In the clumsy Marigold, the twain of East and West meet with the aesthetic grace of the Amritsar massacre,' declared the British publication The Independent in reviewing Salman Khan's first English language film.
Despite having been directed by Hollywood filmmaker Willard Carroll, and featuring Ali Larter (who is getting a lot of praise for her TV series Heroes), Marigold wilted in no time.
Americans and Brits never really got out to see it. The awareness for the film in the mainstream was negligible. In America, the distributors have not revealed the three day weekend gross but it is said to be around $200,000, less than one third of what Partner, the hit film starring Salman and Govinda, grossed in its first weekend in North America.
In UK too, Marigold isn't doing good business. 'It is the worst of both worlds,' concluded The Independent.
Giving the film a slightly better review, Peter Bradshaw in another British publication The Guardian, gave it two stars (out of five).
It was also a bad week for Aishwayra Rai whose The Last Legion, with Ben Kingsley and Colin Firth was an instant flop. But Shah Rukh had better luck. Chak De! India, which opened to so-so numbers, remained steady in its second weekend, at least in North America.
The British press took more notice of Marigold than its American counterpart.
'The East-West crossover comedy may well come to be a familiar genre,' Bradshaw wrote. 'This one concerns a B-list American star called Marigold (Ali Larter) who finds herself in a Bollywood musical and falls for the choreographer Prem (Salman Khan). It's goofy and sweet. There's also a very, very tentative joke about gayness: interesting for western audiences who detect a little campery in the peacock beauty of the Bollywood leading male.'
In America, The New York Times complained the film lacked life.
But there was good news of some sort for Yash Raj films and Shah Rukh Khan whose Chak De! India fared better in its second week than most Hindi films do, at least in America.
Though it opened to a modest $385,000, it dropped by just about 25 per cent (the customary drop is 50 per cent). With $250,000 taken over the weekend, the film could reach $1 million in North America.
In the UK, where Shah Rukh is a far bigger star with the desis than in America, it is, ironically, faring worse. Even then, its final tally could be about $600,000.
Meanwhile, Aishwarya Rai was in a terrific form last week as she attended the showing of Guru at the India Splendor Festival in Los Angeles, along with husband Abhishek Bachchan and director Mani Ratnam.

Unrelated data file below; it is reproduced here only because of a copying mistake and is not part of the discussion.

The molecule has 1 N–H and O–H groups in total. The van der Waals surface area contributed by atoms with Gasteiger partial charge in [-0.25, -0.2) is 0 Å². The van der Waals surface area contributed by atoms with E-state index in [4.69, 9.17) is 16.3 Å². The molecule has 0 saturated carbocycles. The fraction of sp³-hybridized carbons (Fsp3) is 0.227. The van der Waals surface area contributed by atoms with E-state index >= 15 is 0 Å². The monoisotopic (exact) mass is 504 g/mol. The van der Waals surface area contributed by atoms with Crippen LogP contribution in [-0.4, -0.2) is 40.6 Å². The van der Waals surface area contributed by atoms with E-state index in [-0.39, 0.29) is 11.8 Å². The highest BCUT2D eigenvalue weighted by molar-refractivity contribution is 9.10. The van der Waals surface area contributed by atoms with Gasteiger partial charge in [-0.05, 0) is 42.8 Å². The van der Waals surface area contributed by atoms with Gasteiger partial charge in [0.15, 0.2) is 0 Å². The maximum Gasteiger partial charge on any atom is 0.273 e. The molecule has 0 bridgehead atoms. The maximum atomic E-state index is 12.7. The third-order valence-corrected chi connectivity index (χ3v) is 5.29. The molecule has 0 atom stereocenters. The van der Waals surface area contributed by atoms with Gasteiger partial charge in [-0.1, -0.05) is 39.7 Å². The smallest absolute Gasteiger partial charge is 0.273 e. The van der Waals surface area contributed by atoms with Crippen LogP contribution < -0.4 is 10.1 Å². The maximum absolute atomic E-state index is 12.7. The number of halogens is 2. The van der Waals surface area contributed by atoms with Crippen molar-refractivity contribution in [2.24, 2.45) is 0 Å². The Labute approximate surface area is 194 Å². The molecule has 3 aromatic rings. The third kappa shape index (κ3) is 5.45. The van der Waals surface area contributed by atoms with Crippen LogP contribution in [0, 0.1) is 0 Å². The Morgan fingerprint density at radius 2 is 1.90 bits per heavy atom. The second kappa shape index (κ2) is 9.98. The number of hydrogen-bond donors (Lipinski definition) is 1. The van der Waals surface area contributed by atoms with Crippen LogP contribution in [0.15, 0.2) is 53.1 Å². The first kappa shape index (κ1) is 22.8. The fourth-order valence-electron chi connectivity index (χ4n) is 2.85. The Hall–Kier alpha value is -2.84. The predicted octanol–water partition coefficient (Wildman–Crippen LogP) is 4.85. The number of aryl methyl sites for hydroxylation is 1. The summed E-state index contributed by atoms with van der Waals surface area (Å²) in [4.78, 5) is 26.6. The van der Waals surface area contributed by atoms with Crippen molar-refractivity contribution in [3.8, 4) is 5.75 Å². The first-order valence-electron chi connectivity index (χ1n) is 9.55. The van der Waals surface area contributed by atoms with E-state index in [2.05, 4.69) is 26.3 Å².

She was also in New York to announce next year's world tour with father-in-law Amitabh Bachchan, Abhishek and a raft of Bollywood actors. In between, she also talked of the excitement of being part of the ensemble cast of the new Pink Panther 2 film with Steve Martin playing the bumbling detective.
The film will be shot in Paris, and also features Andy Garcia, Alfred Molina and John Cleese. Ash said she had watched the early Pink Panther films starring Peter Sellers, and was excited to be part of the new film.
'It has an excellent ensemble cast,' she said. "and above all, there is Steve Martin.'
But what she would not talk about was The Last Legion, her first Hollywood production, which was being dumped in some 2,000 theaters in North America with no red carpet and little publicity.
The newspaper ads for the film -- a drama set in the early years of Rome -- showed her along with Colin Firth. But looking at the blurry pictures, you could not make out the stars.
Ash plays a Roman warrior called Mira. The film, which cost some $30 million, was received awfully by the press, and grossed a paltry $2.5 million. It may end its business with just about $5 million.
Ash's Bride & Prejudice, on the other hand, which cost about $5 million grossed a heady $7 million in North America, apart from earning a strong $10 million in UK.
There seems to be no future for The Last Legion, at least in North America. It is expected to drop at least 30 percent of the theaters by Friday.
Giving the film one star out of four, The Star Ledger review echoed the thoughts of other reviewers. 'An action spectacle with bloodless swordplay and pedantic speeches,' the review said, adding 'The Last Legion is like 300 minus the visual panache.' The unexpected hit film 300 grossed about $400 million worldwide.
'The odd thing comparing 300 and Legion is that the new movie has more famous names in its cast than the Spartan epic,' the review added. 'The casting is far more inventive than the storytelling,' it complained.
The film, directed by a comparative newcomer Doug Lefler, 'is a somersault of clumsy political sloganeering,' the review continued. 'It would be offensive were it not so boring.'